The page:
Apprenticeships

Meet the apprentice: Symington’s

By James Ridler contact

- Last updated on GMT

Apprentice Julie Beales and site leader Les Croydon share their experiences with Symington’s
Apprentice Julie Beales and site leader Les Croydon share their experiences with Symington’s
Symington’s has opened up opportunities for its staff to develop through its apprenticeship scheme. Here, apprentice Julie Beales and site leader Les Croydon break down the positive effect the scheme has had on themselves and the business.

The Apprentice: Julie Beales

I am a factory floor supervisor with responsibility for production line productivity. I enrolled in the company’s apprentice scheme in May 2017 and concluded it a year later with a Level 2 qualification.

My aspiration is to enrol in next year’s scheme and train for Level 3.

The course gave me additional skills and a formal qualification that, coupled with my experience, helps to give me a more stable footing to manage my area. It helped me develop skills in lean techniques, key-performance indicator setting and deadline management. These are all skills that are as relevant in my day-to-day life as in my working environment.

My director briefed us on the possibilities that entering the scheme could bring, and I thought it was an opportunity that I should not miss. Education is never a bad thing and having a qualification allows me to manage my teams better.

Overall, the apprenticeship allowed me to hone the skills that have been developed over my career. It has also caused me to positively question a number of ‘habits’ and practices I had learnt by watching other managers.

The employer: Les Croydon

As site leader at our facility in Dartmouth Way, Leeds, I can see how apprenticeships give our workforce a chance to validate and improve their skills and training. They are also a way of giving something  back to our employees.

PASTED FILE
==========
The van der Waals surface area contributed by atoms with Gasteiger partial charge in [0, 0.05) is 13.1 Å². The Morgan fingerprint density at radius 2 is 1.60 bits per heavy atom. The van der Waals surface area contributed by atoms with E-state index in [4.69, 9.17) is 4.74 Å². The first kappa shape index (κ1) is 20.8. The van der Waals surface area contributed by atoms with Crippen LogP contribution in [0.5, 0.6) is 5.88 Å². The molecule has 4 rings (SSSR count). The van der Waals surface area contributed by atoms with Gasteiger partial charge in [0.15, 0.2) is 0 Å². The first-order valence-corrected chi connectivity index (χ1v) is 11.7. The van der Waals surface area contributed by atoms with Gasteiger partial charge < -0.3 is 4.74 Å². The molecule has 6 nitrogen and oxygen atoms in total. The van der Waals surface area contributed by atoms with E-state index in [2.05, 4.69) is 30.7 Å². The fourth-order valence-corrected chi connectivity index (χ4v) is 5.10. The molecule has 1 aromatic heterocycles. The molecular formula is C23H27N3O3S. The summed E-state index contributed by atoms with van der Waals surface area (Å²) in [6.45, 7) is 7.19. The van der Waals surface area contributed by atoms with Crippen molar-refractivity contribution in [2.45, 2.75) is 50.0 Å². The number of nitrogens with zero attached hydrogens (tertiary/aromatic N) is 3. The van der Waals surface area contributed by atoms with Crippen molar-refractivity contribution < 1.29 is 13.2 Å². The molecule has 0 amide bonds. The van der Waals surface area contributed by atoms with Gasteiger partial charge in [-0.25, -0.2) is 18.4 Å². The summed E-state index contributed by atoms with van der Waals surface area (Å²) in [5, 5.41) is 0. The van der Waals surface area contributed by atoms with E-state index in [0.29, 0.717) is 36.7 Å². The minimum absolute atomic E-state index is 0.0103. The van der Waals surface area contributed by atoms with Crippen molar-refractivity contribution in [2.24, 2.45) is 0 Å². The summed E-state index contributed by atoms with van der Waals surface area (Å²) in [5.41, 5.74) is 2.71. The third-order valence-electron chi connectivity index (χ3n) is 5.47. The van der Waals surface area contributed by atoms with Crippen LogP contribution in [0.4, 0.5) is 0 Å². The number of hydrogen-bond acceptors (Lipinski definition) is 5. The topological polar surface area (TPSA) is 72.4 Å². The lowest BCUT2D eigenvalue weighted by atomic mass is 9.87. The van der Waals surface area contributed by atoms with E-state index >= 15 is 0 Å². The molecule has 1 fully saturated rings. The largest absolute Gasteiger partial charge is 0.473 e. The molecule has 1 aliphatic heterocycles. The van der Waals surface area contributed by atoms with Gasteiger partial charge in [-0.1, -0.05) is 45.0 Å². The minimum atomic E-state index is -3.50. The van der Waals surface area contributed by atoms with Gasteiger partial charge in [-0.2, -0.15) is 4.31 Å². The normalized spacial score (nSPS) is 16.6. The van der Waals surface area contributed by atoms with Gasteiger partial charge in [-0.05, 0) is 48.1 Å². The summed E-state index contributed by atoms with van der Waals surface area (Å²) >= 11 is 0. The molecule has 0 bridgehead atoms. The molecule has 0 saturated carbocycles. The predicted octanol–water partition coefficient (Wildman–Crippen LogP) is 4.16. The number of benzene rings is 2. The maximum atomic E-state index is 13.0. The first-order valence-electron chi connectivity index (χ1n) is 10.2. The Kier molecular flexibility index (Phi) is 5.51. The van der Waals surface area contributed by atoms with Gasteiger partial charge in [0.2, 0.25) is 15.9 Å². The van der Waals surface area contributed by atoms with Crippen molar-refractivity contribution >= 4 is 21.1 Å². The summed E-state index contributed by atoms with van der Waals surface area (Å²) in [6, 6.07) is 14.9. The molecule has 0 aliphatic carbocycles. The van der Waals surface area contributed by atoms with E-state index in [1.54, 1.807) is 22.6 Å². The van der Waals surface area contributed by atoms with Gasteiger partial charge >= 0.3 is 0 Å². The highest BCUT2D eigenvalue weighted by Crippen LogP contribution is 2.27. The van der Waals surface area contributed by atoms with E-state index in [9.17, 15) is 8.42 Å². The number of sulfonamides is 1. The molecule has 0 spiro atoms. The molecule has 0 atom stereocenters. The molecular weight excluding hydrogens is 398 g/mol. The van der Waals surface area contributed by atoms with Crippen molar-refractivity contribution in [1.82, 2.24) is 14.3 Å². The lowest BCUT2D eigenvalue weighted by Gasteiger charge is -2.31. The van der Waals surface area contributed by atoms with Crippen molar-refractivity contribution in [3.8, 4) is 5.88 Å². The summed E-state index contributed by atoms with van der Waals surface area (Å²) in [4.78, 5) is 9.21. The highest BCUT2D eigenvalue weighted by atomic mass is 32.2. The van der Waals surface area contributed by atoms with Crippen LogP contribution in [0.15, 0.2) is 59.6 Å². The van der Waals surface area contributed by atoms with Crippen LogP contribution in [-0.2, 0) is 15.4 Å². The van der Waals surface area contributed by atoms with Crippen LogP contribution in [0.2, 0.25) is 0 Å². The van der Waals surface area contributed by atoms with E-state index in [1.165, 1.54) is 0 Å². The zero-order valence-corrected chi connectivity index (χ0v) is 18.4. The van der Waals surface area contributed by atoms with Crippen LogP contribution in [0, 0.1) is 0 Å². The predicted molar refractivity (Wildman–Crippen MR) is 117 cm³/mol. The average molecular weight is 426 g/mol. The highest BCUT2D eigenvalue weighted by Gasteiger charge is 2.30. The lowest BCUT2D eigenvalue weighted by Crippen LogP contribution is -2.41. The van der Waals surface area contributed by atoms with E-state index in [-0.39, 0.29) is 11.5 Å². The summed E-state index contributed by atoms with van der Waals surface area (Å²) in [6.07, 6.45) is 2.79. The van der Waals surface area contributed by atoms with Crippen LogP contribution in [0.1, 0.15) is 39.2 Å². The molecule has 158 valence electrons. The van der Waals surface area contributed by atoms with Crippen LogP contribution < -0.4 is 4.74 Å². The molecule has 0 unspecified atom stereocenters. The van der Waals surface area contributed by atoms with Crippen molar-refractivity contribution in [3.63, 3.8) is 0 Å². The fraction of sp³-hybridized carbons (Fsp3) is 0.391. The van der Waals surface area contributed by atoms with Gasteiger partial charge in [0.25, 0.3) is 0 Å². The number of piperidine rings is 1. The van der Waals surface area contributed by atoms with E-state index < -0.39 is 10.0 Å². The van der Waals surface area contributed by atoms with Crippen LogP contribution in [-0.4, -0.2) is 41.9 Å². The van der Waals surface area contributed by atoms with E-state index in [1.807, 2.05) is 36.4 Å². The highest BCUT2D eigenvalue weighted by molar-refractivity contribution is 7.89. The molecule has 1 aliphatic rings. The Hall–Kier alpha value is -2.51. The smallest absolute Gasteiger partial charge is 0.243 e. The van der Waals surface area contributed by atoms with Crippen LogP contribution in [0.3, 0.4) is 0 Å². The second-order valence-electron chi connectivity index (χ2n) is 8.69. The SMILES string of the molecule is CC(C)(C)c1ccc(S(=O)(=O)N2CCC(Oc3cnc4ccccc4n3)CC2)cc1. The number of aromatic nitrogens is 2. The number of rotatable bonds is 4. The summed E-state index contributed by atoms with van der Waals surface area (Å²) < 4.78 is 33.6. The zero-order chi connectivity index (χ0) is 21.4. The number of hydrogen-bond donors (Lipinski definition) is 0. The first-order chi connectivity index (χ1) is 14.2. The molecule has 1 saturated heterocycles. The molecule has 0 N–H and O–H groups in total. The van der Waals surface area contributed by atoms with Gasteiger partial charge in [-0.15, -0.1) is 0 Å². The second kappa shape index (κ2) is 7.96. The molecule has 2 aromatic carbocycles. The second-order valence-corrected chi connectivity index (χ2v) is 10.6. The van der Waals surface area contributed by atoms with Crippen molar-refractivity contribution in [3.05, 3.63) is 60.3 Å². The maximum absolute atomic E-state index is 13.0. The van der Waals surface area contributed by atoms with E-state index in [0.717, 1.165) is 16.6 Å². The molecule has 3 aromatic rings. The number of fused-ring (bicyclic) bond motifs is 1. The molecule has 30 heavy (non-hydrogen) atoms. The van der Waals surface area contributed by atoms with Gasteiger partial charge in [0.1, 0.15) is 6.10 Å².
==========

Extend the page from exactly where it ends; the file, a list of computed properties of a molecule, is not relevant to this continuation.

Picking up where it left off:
I was pleasantly surprised at how many applications we got for our scheme, the spread of qualifications achieved, and the increased level of confidence in the trainees. Apprentices also develop a peer group within the business that trainees can approach, should they feel they need to.

Essentially, apprentices learn how to plan and manage production, which includes key-performance indicators, subordinate development and lean techniques.

I have been impressed by the commitment of the apprentices and have seen what are otherwise shy and quiet individuals grow in confidence with the knowledge they have gained.

We are looking at how we can bring together the different factory locations for the next iteration. The long-term aim is to develop a Symington’s academy, employ school-leavers and develop them into future business leaders.

Related topics: People, Skills Gap

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